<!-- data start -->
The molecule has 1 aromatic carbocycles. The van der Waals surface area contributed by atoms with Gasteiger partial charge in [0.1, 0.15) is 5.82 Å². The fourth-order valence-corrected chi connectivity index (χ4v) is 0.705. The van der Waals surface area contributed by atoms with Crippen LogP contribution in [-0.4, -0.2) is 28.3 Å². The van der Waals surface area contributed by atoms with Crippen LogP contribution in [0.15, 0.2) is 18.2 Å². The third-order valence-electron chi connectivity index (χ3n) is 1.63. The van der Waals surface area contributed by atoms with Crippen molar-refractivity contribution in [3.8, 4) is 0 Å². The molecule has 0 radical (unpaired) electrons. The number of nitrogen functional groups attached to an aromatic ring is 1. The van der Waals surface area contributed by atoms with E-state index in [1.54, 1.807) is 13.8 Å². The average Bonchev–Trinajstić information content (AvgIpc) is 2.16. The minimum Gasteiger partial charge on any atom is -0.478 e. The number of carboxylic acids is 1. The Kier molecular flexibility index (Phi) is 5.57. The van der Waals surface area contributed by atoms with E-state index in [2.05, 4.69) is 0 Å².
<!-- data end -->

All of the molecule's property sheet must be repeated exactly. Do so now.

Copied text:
The molecule has 1 aromatic carbocycles. The van der Waals surface area contributed by atoms with Gasteiger partial charge in [0.1, 0.15) is 5.82 Å². The fourth-order valence-corrected chi connectivity index (χ4v) is 0.705. The van der Waals surface area contributed by atoms with Crippen LogP contribution in [-0.4, -0.2) is 28.3 Å². The van der Waals surface area contributed by atoms with Crippen LogP contribution in [0.15, 0.2) is 18.2 Å². The third-order valence-electron chi connectivity index (χ3n) is 1.63. The van der Waals surface area contributed by atoms with Crippen molar-refractivity contribution in [3.8, 4) is 0 Å². The molecule has 0 radical (unpaired) electrons. The number of nitrogen functional groups attached to an aromatic ring is 1. The van der Waals surface area contributed by atoms with E-state index in [1.54, 1.807) is 13.8 Å². The average Bonchev–Trinajstić information content (AvgIpc) is 2.16. The minimum Gasteiger partial charge on any atom is -0.478 e. The number of carboxylic acids is 1. The Kier molecular flexibility index (Phi) is 5.57. The van der Waals surface area contributed by atoms with E-state index in [2.05, 4.69) is 0 Å².